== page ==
June 12, 2023

Steyn and Benson conduct tuberculosis research through Mary Heersink Institute for Global Health pilot grant

Written by

Paul V. Benson, M.D., and Adrie J. C. Steyn, Ph.D. Paul V. Benson, M.D., and Adrie J. C. Steyn, Ph.D. Extended research has been conducted to understand how Mycobacterium tuberculosis (Mtb) can remain in the body for many years without causing any symptoms of the disease, only to suddenly become active and cause an explosive outbreak of tuberculosis (TB).

Mary Heersink Institute for Global Health (MHIGH) launched its pilot project grant to promote cooperation and provide resources among researchers at UAB and global collaborators in their efforts to address urgent global health issues. 

MHIGH announced its first pilot grant cohort in 2022, and among these were principal investigator Adrie J. C. Steyn, Ph.D., professor in the Department of Microbiology, and co-investigator Paul V. Benson, M.D., associate professor in the Department of Pathology.

Steyn and Benson discussed the partnership between the African Health Research Institute (AHRI) in Durban, South Africa and MHIGH and how this partnership has enabled further research of TB pandemic in South Africa.

Q: What is the progress of the pilot project? How has MHIGH facilitated your research?

Benson: It is truly marvelous. Being able to engage in intercontinental research collaborations has significantly enhanced my experience at UAB. It has granted me opportunities I believe would not have been possible otherwise. Specifically, it has allowed me to delve into research and establish partnerships that originated during the COVID pandemic and have now extended to TB. This progress, both in Birmingham and at AHRI, is advancing quite well. It has created an opportunity for me that I never anticipated or believed possible and has empowered me to engage in endeavors that I never thought I would have the chance to pursue.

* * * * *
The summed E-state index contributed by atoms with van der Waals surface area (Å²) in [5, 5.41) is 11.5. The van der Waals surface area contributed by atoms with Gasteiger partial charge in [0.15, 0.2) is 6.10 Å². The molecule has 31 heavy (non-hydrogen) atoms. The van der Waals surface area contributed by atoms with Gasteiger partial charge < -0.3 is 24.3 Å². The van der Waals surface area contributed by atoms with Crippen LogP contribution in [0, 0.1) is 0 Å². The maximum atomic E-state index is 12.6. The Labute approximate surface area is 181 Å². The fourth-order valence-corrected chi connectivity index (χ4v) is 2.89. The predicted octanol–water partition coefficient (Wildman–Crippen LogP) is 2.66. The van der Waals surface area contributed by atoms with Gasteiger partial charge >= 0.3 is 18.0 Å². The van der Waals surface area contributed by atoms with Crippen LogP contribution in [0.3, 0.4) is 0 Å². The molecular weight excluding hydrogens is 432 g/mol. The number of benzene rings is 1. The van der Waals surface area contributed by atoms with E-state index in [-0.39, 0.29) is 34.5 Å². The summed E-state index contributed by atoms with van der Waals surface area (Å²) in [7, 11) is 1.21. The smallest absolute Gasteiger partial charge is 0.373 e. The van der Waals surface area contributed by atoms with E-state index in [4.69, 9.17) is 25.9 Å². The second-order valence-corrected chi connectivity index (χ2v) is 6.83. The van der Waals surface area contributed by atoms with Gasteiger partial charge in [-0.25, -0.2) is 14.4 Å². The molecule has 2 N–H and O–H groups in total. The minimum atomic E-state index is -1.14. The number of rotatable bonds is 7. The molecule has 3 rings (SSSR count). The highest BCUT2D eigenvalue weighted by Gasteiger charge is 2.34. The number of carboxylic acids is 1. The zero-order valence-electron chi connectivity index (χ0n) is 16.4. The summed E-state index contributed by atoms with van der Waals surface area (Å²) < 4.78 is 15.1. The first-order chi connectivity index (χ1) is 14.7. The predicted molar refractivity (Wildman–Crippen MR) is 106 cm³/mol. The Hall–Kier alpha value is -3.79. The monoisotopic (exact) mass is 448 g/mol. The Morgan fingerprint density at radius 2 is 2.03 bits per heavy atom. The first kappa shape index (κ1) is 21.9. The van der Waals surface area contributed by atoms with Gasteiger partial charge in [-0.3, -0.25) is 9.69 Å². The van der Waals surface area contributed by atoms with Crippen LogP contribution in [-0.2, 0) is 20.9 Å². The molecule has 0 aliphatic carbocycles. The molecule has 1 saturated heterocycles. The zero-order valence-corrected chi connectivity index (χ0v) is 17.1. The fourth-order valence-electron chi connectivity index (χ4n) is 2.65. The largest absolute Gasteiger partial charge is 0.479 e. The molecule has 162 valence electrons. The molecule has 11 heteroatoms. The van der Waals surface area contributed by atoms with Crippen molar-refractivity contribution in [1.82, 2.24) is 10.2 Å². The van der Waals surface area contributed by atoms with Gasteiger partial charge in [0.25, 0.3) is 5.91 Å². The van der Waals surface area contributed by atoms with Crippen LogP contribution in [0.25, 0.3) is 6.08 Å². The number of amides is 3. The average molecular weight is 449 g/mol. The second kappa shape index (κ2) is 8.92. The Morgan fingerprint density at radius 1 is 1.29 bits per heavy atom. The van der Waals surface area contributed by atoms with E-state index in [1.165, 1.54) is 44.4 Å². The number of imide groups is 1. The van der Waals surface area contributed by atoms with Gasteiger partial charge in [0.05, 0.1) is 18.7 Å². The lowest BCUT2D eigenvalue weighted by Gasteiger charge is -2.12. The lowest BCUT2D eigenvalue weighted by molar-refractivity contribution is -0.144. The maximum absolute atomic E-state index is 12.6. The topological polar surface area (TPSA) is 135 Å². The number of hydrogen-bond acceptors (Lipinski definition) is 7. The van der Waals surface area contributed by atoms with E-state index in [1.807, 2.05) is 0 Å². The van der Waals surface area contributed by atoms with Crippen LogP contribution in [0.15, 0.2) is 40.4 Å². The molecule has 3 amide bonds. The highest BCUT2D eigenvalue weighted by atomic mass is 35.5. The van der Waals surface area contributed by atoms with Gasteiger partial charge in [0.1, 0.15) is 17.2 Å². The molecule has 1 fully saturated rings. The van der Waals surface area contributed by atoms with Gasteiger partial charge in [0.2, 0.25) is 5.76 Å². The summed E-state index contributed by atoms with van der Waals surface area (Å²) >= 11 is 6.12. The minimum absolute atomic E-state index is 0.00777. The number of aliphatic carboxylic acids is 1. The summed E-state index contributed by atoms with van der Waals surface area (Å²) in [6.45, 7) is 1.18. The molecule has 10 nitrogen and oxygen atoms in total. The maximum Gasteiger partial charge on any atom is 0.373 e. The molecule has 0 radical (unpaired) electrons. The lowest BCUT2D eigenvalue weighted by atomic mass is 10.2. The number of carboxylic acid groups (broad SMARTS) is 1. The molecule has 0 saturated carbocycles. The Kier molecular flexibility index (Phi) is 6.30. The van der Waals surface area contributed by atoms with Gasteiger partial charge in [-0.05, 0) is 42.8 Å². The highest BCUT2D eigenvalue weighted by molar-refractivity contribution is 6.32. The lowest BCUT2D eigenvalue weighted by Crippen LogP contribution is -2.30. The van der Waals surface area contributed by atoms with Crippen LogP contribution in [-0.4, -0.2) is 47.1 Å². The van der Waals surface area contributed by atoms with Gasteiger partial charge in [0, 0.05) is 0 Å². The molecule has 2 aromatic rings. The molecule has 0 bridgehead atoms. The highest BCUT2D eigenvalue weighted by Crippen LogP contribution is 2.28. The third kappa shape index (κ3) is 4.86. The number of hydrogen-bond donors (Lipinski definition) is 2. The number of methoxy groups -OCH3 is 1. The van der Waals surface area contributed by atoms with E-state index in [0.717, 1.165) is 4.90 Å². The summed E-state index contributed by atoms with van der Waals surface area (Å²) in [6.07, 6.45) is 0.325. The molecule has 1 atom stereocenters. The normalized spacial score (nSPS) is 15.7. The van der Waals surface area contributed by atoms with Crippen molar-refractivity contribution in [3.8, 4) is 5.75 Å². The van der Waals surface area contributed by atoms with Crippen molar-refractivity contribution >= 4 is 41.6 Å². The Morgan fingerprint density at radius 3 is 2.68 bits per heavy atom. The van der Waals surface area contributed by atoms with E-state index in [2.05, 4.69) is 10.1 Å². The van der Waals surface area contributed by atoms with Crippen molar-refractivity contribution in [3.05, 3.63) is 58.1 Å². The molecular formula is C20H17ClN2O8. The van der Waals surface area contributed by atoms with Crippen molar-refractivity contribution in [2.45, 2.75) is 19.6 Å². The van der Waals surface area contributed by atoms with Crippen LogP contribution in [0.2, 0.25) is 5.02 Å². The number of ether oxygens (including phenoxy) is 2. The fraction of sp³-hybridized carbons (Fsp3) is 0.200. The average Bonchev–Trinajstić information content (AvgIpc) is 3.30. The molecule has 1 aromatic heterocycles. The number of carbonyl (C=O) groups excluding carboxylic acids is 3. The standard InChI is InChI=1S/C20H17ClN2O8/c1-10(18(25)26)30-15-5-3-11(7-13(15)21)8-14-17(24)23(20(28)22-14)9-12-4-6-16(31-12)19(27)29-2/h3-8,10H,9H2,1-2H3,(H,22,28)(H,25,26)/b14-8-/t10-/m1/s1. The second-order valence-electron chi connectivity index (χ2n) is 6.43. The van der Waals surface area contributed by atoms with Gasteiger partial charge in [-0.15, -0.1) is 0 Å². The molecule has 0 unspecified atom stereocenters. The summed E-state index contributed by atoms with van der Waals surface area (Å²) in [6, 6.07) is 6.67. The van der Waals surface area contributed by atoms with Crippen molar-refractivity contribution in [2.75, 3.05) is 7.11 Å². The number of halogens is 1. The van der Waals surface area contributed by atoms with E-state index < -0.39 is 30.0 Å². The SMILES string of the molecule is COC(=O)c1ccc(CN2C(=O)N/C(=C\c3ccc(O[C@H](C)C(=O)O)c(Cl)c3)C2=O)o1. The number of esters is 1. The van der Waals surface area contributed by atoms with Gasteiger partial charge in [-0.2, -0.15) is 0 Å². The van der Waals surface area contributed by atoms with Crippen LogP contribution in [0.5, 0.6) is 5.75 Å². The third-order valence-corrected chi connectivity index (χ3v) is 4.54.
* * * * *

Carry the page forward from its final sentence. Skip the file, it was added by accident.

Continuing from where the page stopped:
Steyn: The pilot project has unlocked remarkable opportunities that were previously out of reach for us, and I find it truly inspiring. As a former South African who has become a U.S. citizen and still maintains a lab at UAB, I am grateful for the immense support I have received. UAB has allowed me to be seconded and established a presence in South Africa, bridging the two continents and fostering scientific exchange in eductaion and research. It is a privilege to be a part of this endeavor, made possible by the goodwill of the American people, UAB, and MHIGH.

Q: Could you describe the collaboration between AHRI and MHIGH?

Steyn: The partnership between AHRI and MHIGH created a positive impact. In my opinion, there exists a strong and stable foundation, providing ample room for growth and incredible scientific prospects. These opportunities extend beyond TB and HIV, encompassing various communicable and non-communicable diseases. Additionally, there is an abundance of training opportunities for students, postdocs, and clinical fellows available in this context. Recently, we have had the opportunity for the MHIGH group of scientists to come and visit us, resulting in new synergies being formed.

Q: What sparked this deep passion for gloabl health?